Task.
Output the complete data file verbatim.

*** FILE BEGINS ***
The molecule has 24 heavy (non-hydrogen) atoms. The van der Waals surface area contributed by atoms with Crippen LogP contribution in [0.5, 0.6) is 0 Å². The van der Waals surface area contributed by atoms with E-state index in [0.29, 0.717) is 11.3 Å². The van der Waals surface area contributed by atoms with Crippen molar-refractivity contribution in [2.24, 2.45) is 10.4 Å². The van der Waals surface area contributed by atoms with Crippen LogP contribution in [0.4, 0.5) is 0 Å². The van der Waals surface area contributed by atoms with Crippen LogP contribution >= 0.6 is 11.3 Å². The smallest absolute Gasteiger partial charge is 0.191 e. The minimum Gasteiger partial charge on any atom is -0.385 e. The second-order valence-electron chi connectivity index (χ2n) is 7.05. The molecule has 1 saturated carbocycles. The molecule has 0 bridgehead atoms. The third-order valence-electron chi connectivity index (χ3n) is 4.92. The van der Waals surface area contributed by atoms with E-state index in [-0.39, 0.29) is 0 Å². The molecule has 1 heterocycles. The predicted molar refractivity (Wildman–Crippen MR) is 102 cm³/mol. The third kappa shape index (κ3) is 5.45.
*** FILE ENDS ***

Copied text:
The molecule has 24 heavy (non-hydrogen) atoms. The van der Waals surface area contributed by atoms with Crippen LogP contribution in [0.5, 0.6) is 0 Å². The van der Waals surface area contributed by atoms with E-state index in [0.29, 0.717) is 11.3 Å². The van der Waals surface area contributed by atoms with Crippen molar-refractivity contribution in [2.24, 2.45) is 10.4 Å². The van der Waals surface area contributed by atoms with Crippen LogP contribution in [0.4, 0.5) is 0 Å². The van der Waals surface area contributed by atoms with Crippen LogP contribution >= 0.6 is 11.3 Å². The smallest absolute Gasteiger partial charge is 0.191 e. The minimum Gasteiger partial charge on any atom is -0.385 e. The second-order valence-electron chi connectivity index (χ2n) is 7.05. The molecule has 1 saturated carbocycles. The molecule has 0 bridgehead atoms. The third-order valence-electron chi connectivity index (χ3n) is 4.92. The van der Waals surface area contributed by atoms with E-state index in [-0.39, 0.29) is 0 Å². The molecule has 1 heterocycles. The predicted molar refractivity (Wildman–Crippen MR) is 102 cm³/mol. The third kappa shape index (κ3) is 5.45.